The AIDS Titanic

John P. Hegarty jph10 at psu.edu
Wed Jan 20 00:18:11 EST 1999

I forwarded a copy of this thread to an old college friend,
J.M. Billingsley, an AIDS researcher at Harvard.
He had the following comments:

> There was an early frightening jolt with AIDS, but we seem
> almost calm, class passengers) have little to worry about,
> if they follow the rules.

Right, well I agree that  is pretty much the case in the West. Since we know
how to prevent the transmission of the virus and have a culture that is
conducive to the application makes it a relatively easy thing to take care
of here. Furthermore the new therapies not only extend life but reduce
virulence on a population level. There are few people in the hospitals or
dying form AIDS in the West anymore. Of course that's not the real issue.
The epidemic is still exploding in the third world where the culture and
technology of prevention is largely unavailable. A tragedy will occur in the
third world on an unprecedented scale, and of course there will be a price
to pay for that morally and economically here as well.

> In the worst-case scenario, what is true for an individual host,
> could in a broader sense be true for the entire species.

Hey, all species become extinct eventually.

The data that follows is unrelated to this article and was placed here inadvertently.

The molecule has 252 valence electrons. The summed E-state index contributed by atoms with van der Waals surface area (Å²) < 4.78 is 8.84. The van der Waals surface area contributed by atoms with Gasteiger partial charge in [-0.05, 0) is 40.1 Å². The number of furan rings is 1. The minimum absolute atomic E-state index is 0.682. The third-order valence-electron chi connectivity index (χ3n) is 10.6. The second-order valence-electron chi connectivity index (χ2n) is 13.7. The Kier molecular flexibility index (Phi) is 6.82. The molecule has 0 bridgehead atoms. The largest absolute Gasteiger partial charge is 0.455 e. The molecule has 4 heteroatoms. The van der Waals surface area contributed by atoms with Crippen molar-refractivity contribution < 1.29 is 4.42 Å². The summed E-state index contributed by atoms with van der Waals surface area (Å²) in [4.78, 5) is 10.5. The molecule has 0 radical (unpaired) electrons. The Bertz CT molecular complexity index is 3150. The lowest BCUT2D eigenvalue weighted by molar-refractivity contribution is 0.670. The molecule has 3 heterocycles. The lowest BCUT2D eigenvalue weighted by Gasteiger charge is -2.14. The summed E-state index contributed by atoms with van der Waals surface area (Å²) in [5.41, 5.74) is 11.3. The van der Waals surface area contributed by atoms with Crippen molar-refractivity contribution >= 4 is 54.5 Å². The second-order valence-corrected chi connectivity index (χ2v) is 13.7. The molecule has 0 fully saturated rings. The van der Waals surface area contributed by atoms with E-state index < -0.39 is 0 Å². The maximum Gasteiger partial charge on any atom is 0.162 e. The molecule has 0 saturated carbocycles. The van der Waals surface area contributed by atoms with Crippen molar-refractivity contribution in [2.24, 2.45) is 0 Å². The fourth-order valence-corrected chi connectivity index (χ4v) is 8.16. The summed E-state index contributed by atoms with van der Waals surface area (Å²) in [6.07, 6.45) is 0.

> You could try to fight back, if need be, with things like testing
> and quarantine.  Trouble is, you can't test for what you can no
> longer identify.

Assuming it remains a retrovirus,( hard to imagine it changing that much),
what we test for is the most conserved protein in HTLV viruses p24 so we'll
still be able to see it.

> The worst-case scenario is a species-destroying virus.

Oh, I don't know about that...

> It would be an almost poetic justice to the right-wing forces that at
> best did not care, or at worst actively conspired in bringing about
> the epidemic.


> There would also be a measure of justice to the many who
> turned a blind eye to the madness and misdeeds of the ruling powers
> that they had sanctioned.

Not everyone in the world gets to choose their leaders..


Reply post by Jay Mone':

> You raise some interesting points regarding mutations, but you need
> to remember that the number of ways an organism can change via mutations
> or other mechanisms is not unlimited.  Consider, for example,
> mutations in gp120.  Random mutations in this protein must retain the
> ability to bind to cellular receptors, while avoiding the immune
> response.  There are only a finite number of ways that this may be
> acheived.  This is why you see very few mutations in other proteins,
> such as p24.  It seems that there are very few ways to construct a
> viral capsid.
> For a virus to change the way it is transmitted, then, is not a
> simple matter.  Do you know of any virus which was transmitted by one
> and then has change to an entirely different one?
> The concern about HIV switching from a sexual route to a respiratory
> or vector route makes for good chit chat, but is completely without
> precedent as far as I know.  Even for a rapdily mutating virus, the
> constraints imposed during replication in the human host have not
> translated into any evidence suggesting that the virus is
> fundamentaly changing it's biology.
> Keep warm up on that iceburg, Tom.  Maybe some day we can rescue you.
> Jay Mone'

This guy's right.

billingj at helix.mgh.harvard.edu

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